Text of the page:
Luke Cage: Bullet Proof Hero with a Weak Backside
Short Version: Luke Cage is powerful. From its tone, imagery, music, and message to its real-life social parallels, Luke Cage is a powerful season of television. But despite the power, the show falls short in the back half of the season with weak villains, overused plot devices, and an all too fast ending.
Longer Version: Netflix recently released the newest of its street level Marvel hero in the form of Luke Cage, the super strong, bulletproof hero introduced in Jessica Jones. If Daredevil represents the power of courage, and Jessica Jones is power of will, then Luke Cage is heart. Who knows, when Iron Fist shows up, maybe we’ll be able to form Captain Planet?
The show’s strength shines through in in the casts performances of strong, mostly well developed characters, who all come from similar backgrounds and see their Harlem, and its future, as the correct one. This multi-perspective dynamic is what makes the show interesting and remarkable.
Mike Colter’s performance as Luke Cage is not the brash one from the comic book. He is reserved with a quiet strength about him at all times. His earnestness is what sells the character as real during hard times. His faults make him human and a joy to watch.
Simone Missick’s Mercedes “Misty” Knight is amazing, as she holds her ground against hero and villain alike. When she is on the screen, she is captivating and in command. Along with her, Rosario Dawson makes her third Netflix/Marvel appearance as Clair Temple, the nurse who patches up Daredevil and helps both Jessica Jones and Luke Cage in Jessica Jones. High praise to Marvel for their continuity.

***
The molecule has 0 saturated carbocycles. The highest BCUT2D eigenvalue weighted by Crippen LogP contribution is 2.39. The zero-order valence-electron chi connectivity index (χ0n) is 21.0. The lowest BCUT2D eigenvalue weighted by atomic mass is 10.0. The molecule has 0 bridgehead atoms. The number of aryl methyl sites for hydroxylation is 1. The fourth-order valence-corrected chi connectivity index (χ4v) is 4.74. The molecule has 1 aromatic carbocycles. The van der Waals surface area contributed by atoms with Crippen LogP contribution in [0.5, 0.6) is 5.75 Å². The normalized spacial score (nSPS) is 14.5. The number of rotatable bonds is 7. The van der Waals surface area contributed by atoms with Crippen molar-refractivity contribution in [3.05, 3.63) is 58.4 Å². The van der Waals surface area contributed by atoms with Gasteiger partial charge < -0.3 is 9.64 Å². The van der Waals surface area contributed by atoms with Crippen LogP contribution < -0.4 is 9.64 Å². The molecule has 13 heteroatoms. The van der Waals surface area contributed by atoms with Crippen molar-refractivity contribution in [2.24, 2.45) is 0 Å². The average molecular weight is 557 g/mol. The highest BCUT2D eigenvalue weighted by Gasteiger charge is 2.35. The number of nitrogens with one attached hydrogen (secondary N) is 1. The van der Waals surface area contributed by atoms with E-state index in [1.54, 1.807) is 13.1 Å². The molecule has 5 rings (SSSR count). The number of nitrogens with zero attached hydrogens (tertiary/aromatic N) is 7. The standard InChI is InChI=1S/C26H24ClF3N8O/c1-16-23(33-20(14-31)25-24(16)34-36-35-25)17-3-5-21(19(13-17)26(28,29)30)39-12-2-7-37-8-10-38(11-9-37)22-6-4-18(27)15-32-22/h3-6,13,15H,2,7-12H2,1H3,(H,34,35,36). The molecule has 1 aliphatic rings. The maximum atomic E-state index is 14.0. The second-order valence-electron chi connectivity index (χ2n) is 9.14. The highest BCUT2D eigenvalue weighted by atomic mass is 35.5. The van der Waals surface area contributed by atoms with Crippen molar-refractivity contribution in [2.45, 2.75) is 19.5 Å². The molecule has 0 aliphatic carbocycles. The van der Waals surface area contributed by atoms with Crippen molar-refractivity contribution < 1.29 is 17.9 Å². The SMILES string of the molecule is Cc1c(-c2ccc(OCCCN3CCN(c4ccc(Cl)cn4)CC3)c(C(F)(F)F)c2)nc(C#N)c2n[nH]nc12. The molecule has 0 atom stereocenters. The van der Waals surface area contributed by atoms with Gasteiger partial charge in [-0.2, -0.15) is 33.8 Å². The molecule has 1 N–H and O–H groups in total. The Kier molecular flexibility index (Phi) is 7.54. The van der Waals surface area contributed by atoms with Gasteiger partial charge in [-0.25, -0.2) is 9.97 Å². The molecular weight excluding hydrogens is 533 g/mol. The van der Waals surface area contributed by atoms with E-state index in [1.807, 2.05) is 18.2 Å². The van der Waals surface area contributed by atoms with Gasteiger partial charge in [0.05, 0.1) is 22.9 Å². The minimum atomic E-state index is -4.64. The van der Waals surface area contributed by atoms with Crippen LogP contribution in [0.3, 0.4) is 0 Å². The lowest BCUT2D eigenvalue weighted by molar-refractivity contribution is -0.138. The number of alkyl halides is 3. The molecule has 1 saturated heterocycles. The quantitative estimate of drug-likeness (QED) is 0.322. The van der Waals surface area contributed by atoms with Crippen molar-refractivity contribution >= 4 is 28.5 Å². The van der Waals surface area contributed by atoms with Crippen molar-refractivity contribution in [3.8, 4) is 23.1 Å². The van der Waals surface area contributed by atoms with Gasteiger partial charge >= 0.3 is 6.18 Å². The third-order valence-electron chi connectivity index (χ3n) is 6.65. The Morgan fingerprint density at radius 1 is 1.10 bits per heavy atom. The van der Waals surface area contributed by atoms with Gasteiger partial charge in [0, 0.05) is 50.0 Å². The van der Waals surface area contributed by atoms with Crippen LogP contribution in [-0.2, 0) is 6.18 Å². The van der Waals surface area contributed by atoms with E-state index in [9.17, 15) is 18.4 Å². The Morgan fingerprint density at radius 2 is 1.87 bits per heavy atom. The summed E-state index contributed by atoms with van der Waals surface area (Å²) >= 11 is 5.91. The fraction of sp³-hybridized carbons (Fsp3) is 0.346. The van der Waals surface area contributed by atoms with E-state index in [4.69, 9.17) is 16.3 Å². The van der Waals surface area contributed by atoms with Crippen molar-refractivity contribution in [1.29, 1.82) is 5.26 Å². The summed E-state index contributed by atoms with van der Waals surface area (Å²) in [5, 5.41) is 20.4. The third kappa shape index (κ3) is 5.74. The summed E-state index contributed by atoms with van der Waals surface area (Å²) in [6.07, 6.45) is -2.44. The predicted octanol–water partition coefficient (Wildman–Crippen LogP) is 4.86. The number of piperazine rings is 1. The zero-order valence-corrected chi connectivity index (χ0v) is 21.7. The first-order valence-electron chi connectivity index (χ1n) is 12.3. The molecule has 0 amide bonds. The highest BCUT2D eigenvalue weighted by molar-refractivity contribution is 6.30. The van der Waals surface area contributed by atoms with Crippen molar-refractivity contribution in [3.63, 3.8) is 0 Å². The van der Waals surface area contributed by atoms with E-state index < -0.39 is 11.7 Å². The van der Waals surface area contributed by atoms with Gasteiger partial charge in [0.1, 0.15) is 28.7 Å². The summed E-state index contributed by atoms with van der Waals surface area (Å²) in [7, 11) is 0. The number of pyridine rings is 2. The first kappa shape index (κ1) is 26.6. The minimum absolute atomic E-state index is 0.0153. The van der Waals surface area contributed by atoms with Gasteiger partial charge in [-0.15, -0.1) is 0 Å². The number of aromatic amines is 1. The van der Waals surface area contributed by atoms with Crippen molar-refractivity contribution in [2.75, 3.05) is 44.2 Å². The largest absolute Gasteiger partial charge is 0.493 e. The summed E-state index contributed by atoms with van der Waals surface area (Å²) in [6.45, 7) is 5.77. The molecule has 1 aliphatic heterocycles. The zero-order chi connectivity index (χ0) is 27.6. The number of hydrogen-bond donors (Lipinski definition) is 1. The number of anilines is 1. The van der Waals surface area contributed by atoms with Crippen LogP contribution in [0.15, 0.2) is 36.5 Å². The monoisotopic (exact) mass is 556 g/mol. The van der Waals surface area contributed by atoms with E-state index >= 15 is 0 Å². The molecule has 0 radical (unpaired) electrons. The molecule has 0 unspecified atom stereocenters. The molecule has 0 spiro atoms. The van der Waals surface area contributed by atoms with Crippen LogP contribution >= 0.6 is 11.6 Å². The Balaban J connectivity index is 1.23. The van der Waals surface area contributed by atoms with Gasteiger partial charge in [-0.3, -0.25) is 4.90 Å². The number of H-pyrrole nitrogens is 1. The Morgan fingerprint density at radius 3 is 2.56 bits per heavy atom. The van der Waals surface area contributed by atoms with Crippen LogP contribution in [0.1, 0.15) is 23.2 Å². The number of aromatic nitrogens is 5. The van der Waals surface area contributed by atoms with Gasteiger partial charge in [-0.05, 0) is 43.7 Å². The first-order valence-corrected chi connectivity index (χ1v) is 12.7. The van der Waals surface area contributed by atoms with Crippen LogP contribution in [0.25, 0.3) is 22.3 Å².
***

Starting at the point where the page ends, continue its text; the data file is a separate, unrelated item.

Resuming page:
Mahershala Ali, who you may recall as Remy Danton from Netflix’s House of Cards, plays the main villain Cornell “Cottonmouth” Stokes. He is the “bad guy”; a man brought up in Harlem’s corruption and serves as Luke Cage’s “Kingpin”. Now, he is both likable and despicable. A good quality for a villain. But as his time goes on, the striking image of his character becomes more unhinged and less charismatic, causing the show to suffer.
Alfre Woodard plays Mariah Dillard, Stoke’s cousin and the corrupt politician who really steals the villainous show. Her journey is the one worth watching. Now, the good people at Marvel have been very careful in their continuity between the TV shows and the movies. You may recall Alfre as the woman in Captain America: Civil War who found Tony Stark by the elevator after his speech at MIT and gave him the picture of her son who died in Sokivia. According to IMDB, they are separate characters. Personally, I hope she is the same character and Luke Cage was set prior to Cap 3. I would love to see it turn out that she is part of a plan to bring down the heroes. Time will tell.
The power above Cottonmouth, the mysterious “Diamondback”, who you only know about through his emissary “Shades” Alvarez played by Sons of Anarchy alum Theo Rossi, makes his entrance as a late season villain. Sadly, Diamondback’s entrance, back story, and The-Joker-with-a-machine-gun schtick, is very tiresome and feels unwelcome. Diamondback’s psychotic nature is a stark contrast to Cottonmouth and Mariah, and frankly, unbelievable. His entrance with the last 5 episodes or so is where the plot of Luke Cage takes a swift nosedive.